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TikTok tells U.S. lawmakers it does not give information to China’s government

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(Last Updated On: October 27, 2021)

An executive at TikTok faced tough questions on Tuesday during the video-sharing app’s first appearance at a U.S. congressional hearing, saying it does not give information to the Chinese government and has sought to safeguard U.S. data, Reuters reported.

Senators at the hearing also voiced concerns that TikTok, owned by Beijing-based internet technology company ByteDance, and rivals YouTube, owned by Alphabet Inc , and Snapchat have algorithms that can be harmful to young people.

Michael Beckerman, TikTok’s head of public policy for the Americas, became the company’s first executive to appear before Congress, testifying to a subcommittee of the Senate Commerce Committee. Republicans in particular pressed Beckerman on worries regarding TikTok’s stewardship of data on the app’s users.

Senator Marsha Blackburn, the panel’s top Republican, said she is concerned about TikTok’s data collection, including audio and a user’s location, and the potential for the Chinese government to gain access to the information. Blackburn questioned Beckerman on whether TikTok could resist giving data to China’s government if material were to be demanded, read the report.

“We do not share information with the Chinese government,” Beckerman responded.

Under questioning by Republican Senator Ted Cruz, Beckerman said that TikTok has “no affiliation” with Beijing ByteDance Technology, a ByteDance entity at which the Chinese government took a stake and a board seat this year.

According to the report Beckerman also testified that TikTok’s U.S. user data is stored in the United States, with backups in Singapore.

“We have a world-renowned U.S. based security team that handles access,” Beckerman said.

Republican Senator John Thune said TikTok is perhaps more driven by content algorithms than even Facebook, as the app is famous for quickly learning what users find interesting and offering them those types of videos.

Beckerman said TikTok would be willing to provide the app’s algorithm moderation policies in order for the Senate panel to have it reviewed by independent experts, Reuters reported.

Executives from YouTube and Snapchat also testified. In a show of bipartisanship, senators of both parties, including Democratic panel chairman Richard Blumenthal, accused the three companies of exposing young people to bullying and sometimes steering them to information that encouraged harmful behaviors such sexualized games or anorexia.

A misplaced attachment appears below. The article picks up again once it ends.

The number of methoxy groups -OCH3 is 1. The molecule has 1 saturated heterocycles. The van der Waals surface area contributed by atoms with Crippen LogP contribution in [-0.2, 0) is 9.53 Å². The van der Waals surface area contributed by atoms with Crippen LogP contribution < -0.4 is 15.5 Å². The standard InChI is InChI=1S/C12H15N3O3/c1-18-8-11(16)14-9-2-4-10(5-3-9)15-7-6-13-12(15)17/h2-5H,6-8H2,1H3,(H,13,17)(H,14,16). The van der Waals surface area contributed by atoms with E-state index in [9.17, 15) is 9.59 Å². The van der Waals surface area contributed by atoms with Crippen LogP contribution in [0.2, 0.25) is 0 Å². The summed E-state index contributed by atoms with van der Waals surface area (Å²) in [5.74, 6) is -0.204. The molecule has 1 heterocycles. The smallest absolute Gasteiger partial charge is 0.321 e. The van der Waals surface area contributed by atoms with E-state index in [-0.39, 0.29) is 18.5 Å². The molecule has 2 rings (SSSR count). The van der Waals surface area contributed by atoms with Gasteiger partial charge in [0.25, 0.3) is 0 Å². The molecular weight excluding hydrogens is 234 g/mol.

According to the report the executives responded that their companies have sought to create a fun experience and to exclude dangerous or unsavory content.

Republican former President Donald Trump had sought to bar TikTok – a popular platform used by millions of Americans to post short videos – from U.S. app stores, saying it collected data from American users that could be obtained by China’s government and posed a threat to U.S. national security.

Democratic President Joe Biden later revoked Trump’s plan, but sought a broader review of various foreign-controlled apps, Reuters reported.

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Google to ban political advertising ahead of Philippine election

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(Last Updated On: December 1, 2021)

Alphabet Inc’s (GOOGL.O) Google said on Wednesday it will ban political advertising on its platform in the run-up to Philippine elections in May next year to choose a successor to President Rodrigo Duterte.

The move comes amid pressure on social media platforms over their handling of political advertising during the U.S. presidential election in 2020, Reuters reported.

Social media platforms have become political battlegrounds in the Southeast Asian nation, with studies showing Filipinos top the rankings globally for time spent on social media.

Election advertisements that promote or oppose any political party or the candidacy of any person or party for public office, would not be allowed to run between February 8 to May 9, next year, Google said in an update to its political content policy.

The dates cover the period of campaigning in the Philippines up to election day on May 9.

Google said notifications would be sent to affected advertisers about the policy update.

Google has banned political advertising on its platform before, including in Canada’s federal election in 2019 and before an election in Singapore in 2020.

Social media platforms like Facebook have helped strengthen Duterte’s support base, with analysts regarding them as instrumental in his election victory in 2016.